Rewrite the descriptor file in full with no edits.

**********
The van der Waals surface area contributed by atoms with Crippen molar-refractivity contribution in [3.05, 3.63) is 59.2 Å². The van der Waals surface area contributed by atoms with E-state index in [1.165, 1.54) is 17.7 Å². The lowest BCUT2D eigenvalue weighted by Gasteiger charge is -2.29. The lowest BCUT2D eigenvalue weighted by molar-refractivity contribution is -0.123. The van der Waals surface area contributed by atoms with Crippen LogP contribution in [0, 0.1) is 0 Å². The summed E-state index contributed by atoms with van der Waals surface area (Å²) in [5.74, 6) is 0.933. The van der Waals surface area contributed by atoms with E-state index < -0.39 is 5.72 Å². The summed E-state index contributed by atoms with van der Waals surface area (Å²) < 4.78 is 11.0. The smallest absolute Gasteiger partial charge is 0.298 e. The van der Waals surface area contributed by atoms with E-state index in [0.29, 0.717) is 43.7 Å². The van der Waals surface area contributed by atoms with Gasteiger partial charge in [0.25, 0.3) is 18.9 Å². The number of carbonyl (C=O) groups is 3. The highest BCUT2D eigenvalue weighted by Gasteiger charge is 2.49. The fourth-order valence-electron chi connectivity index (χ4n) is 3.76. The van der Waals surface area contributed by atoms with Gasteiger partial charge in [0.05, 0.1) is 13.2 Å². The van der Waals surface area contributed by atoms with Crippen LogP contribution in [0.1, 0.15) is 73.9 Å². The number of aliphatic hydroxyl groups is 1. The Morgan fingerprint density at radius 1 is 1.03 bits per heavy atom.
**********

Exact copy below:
The van der Waals surface area contributed by atoms with Crippen molar-refractivity contribution in [3.05, 3.63) is 59.2 Å². The van der Waals surface area contributed by atoms with E-state index in [1.165, 1.54) is 17.7 Å². The lowest BCUT2D eigenvalue weighted by Gasteiger charge is -2.29. The lowest BCUT2D eigenvalue weighted by molar-refractivity contribution is -0.123. The van der Waals surface area contributed by atoms with Crippen LogP contribution in [0, 0.1) is 0 Å². The summed E-state index contributed by atoms with van der Waals surface area (Å²) in [5.74, 6) is 0.933. The van der Waals surface area contributed by atoms with E-state index < -0.39 is 5.72 Å². The summed E-state index contributed by atoms with van der Waals surface area (Å²) < 4.78 is 11.0. The smallest absolute Gasteiger partial charge is 0.298 e. The van der Waals surface area contributed by atoms with E-state index in [0.29, 0.717) is 43.7 Å². The van der Waals surface area contributed by atoms with Gasteiger partial charge in [0.25, 0.3) is 18.9 Å². The number of carbonyl (C=O) groups is 3. The highest BCUT2D eigenvalue weighted by Gasteiger charge is 2.49. The fourth-order valence-electron chi connectivity index (χ4n) is 3.76. The van der Waals surface area contributed by atoms with Gasteiger partial charge in [0.05, 0.1) is 13.2 Å². The van der Waals surface area contributed by atoms with Crippen LogP contribution in [0.1, 0.15) is 73.9 Å². The number of aliphatic hydroxyl groups is 1. The Morgan fingerprint density at radius 1 is 1.03 bits per heavy atom.